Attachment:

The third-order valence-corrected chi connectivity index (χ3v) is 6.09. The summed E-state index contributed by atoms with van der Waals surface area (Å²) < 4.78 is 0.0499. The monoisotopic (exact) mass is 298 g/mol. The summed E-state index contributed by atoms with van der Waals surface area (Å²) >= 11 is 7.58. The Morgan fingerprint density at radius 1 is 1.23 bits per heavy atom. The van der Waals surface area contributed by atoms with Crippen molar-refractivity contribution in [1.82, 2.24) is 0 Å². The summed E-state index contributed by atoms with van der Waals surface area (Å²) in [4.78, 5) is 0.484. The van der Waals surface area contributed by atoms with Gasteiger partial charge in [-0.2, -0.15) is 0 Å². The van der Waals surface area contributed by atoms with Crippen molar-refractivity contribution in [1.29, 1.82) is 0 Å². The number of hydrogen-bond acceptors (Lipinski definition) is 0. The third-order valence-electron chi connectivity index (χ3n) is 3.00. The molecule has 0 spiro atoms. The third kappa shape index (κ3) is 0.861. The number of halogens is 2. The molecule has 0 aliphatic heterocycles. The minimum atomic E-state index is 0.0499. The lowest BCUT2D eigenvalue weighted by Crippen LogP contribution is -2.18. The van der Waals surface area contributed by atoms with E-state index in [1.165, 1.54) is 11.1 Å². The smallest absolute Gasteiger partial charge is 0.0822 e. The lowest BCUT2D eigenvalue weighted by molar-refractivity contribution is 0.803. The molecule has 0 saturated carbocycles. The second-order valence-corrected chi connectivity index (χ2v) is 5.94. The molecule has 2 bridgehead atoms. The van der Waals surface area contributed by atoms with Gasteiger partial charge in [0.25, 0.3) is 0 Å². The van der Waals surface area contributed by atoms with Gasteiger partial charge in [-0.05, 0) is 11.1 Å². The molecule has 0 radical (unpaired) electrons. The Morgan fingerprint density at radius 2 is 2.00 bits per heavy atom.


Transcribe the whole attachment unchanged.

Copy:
The third-order valence-corrected chi connectivity index (χ3v) is 6.09. The summed E-state index contributed by atoms with van der Waals surface area (Å²) < 4.78 is 0.0499. The monoisotopic (exact) mass is 298 g/mol. The summed E-state index contributed by atoms with van der Waals surface area (Å²) >= 11 is 7.58. The Morgan fingerprint density at radius 1 is 1.23 bits per heavy atom. The van der Waals surface area contributed by atoms with Crippen molar-refractivity contribution in [1.82, 2.24) is 0 Å². The summed E-state index contributed by atoms with van der Waals surface area (Å²) in [4.78, 5) is 0.484. The van der Waals surface area contributed by atoms with Gasteiger partial charge in [-0.2, -0.15) is 0 Å². The van der Waals surface area contributed by atoms with Crippen molar-refractivity contribution in [1.29, 1.82) is 0 Å². The number of hydrogen-bond acceptors (Lipinski definition) is 0. The third-order valence-electron chi connectivity index (χ3n) is 3.00. The molecule has 0 spiro atoms. The third kappa shape index (κ3) is 0.861. The number of halogens is 2. The molecule has 0 aliphatic heterocycles. The minimum atomic E-state index is 0.0499. The lowest BCUT2D eigenvalue weighted by Crippen LogP contribution is -2.18. The van der Waals surface area contributed by atoms with E-state index in [1.165, 1.54) is 11.1 Å². The smallest absolute Gasteiger partial charge is 0.0822 e. The lowest BCUT2D eigenvalue weighted by molar-refractivity contribution is 0.803. The molecule has 0 saturated carbocycles. The second-order valence-corrected chi connectivity index (χ2v) is 5.94. The molecule has 2 bridgehead atoms. The van der Waals surface area contributed by atoms with Gasteiger partial charge in [0.25, 0.3) is 0 Å². The van der Waals surface area contributed by atoms with Gasteiger partial charge in [-0.05, 0) is 11.1 Å². The molecule has 0 radical (unpaired) electrons. The Morgan fingerprint density at radius 2 is 2.00 bits per heavy atom.